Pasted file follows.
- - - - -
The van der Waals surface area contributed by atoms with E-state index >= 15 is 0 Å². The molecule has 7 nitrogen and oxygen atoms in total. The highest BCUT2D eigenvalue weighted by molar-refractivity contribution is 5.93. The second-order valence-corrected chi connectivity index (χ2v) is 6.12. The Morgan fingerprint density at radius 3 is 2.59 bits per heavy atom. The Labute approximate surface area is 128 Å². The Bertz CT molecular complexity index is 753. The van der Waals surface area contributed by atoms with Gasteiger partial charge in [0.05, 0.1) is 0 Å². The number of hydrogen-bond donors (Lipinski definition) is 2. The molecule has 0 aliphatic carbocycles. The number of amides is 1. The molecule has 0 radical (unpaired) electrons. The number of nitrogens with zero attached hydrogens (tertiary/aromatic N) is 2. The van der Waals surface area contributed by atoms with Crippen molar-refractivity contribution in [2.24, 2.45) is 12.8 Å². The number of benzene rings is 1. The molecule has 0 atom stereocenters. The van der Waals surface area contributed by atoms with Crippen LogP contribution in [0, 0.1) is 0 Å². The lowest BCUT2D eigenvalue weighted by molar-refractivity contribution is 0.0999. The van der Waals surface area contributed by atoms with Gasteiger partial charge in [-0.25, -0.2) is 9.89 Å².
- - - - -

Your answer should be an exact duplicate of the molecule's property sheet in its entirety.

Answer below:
The van der Waals surface area contributed by atoms with E-state index >= 15 is 0 Å². The molecule has 7 nitrogen and oxygen atoms in total. The highest BCUT2D eigenvalue weighted by molar-refractivity contribution is 5.93. The second-order valence-corrected chi connectivity index (χ2v) is 6.12. The Morgan fingerprint density at radius 3 is 2.59 bits per heavy atom. The Labute approximate surface area is 128 Å². The Bertz CT molecular complexity index is 753. The van der Waals surface area contributed by atoms with Gasteiger partial charge in [0.05, 0.1) is 0 Å². The number of hydrogen-bond donors (Lipinski definition) is 2. The molecule has 0 aliphatic carbocycles. The number of amides is 1. The molecule has 0 radical (unpaired) electrons. The number of nitrogens with zero attached hydrogens (tertiary/aromatic N) is 2. The van der Waals surface area contributed by atoms with Crippen molar-refractivity contribution in [2.24, 2.45) is 12.8 Å². The number of benzene rings is 1. The molecule has 0 atom stereocenters. The van der Waals surface area contributed by atoms with Crippen LogP contribution in [0, 0.1) is 0 Å². The lowest BCUT2D eigenvalue weighted by molar-refractivity contribution is 0.0999. The van der Waals surface area contributed by atoms with Gasteiger partial charge in [-0.25, -0.2) is 9.89 Å².